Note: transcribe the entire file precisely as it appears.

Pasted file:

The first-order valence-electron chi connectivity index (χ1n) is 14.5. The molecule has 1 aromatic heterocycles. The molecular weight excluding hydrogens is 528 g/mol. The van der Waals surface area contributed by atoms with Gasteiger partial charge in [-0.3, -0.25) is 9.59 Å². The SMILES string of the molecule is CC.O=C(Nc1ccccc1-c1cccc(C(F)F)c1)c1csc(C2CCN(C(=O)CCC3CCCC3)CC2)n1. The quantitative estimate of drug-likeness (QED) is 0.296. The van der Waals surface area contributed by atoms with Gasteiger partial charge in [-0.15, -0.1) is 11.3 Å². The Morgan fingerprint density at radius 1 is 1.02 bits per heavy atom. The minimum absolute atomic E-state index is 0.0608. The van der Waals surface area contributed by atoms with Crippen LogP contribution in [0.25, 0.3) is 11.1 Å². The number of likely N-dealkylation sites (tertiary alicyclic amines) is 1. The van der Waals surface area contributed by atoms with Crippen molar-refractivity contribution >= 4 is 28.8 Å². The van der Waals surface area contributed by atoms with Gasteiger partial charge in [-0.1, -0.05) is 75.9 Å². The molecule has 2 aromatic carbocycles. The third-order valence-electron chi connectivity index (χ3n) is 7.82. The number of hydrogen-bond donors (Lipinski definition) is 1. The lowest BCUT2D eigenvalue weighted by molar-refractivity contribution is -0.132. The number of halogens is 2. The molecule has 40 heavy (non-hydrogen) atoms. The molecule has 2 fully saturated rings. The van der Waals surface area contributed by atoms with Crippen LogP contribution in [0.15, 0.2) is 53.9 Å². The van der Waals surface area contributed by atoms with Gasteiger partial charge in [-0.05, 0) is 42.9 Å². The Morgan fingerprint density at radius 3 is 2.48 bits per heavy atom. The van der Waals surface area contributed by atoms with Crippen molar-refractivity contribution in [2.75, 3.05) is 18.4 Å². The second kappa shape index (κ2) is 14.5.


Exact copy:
The first-order valence-electron chi connectivity index (χ1n) is 14.5. The molecule has 1 aromatic heterocycles. The molecular weight excluding hydrogens is 528 g/mol. The van der Waals surface area contributed by atoms with Gasteiger partial charge in [-0.3, -0.25) is 9.59 Å². The SMILES string of the molecule is CC.O=C(Nc1ccccc1-c1cccc(C(F)F)c1)c1csc(C2CCN(C(=O)CCC3CCCC3)CC2)n1. The quantitative estimate of drug-likeness (QED) is 0.296. The van der Waals surface area contributed by atoms with Gasteiger partial charge in [-0.15, -0.1) is 11.3 Å². The Morgan fingerprint density at radius 1 is 1.02 bits per heavy atom. The minimum absolute atomic E-state index is 0.0608. The van der Waals surface area contributed by atoms with Crippen LogP contribution in [0.25, 0.3) is 11.1 Å². The number of likely N-dealkylation sites (tertiary alicyclic amines) is 1. The van der Waals surface area contributed by atoms with Crippen molar-refractivity contribution >= 4 is 28.8 Å². The van der Waals surface area contributed by atoms with Gasteiger partial charge in [-0.1, -0.05) is 75.9 Å². The molecule has 2 aromatic carbocycles. The third-order valence-electron chi connectivity index (χ3n) is 7.82. The number of hydrogen-bond donors (Lipinski definition) is 1. The lowest BCUT2D eigenvalue weighted by molar-refractivity contribution is -0.132. The number of halogens is 2. The molecule has 40 heavy (non-hydrogen) atoms. The molecule has 2 fully saturated rings. The van der Waals surface area contributed by atoms with Crippen LogP contribution in [0.15, 0.2) is 53.9 Å². The van der Waals surface area contributed by atoms with Gasteiger partial charge in [-0.05, 0) is 42.9 Å². The Morgan fingerprint density at radius 3 is 2.48 bits per heavy atom. The van der Waals surface area contributed by atoms with Crippen molar-refractivity contribution in [2.75, 3.05) is 18.4 Å². The second kappa shape index (κ2) is 14.5.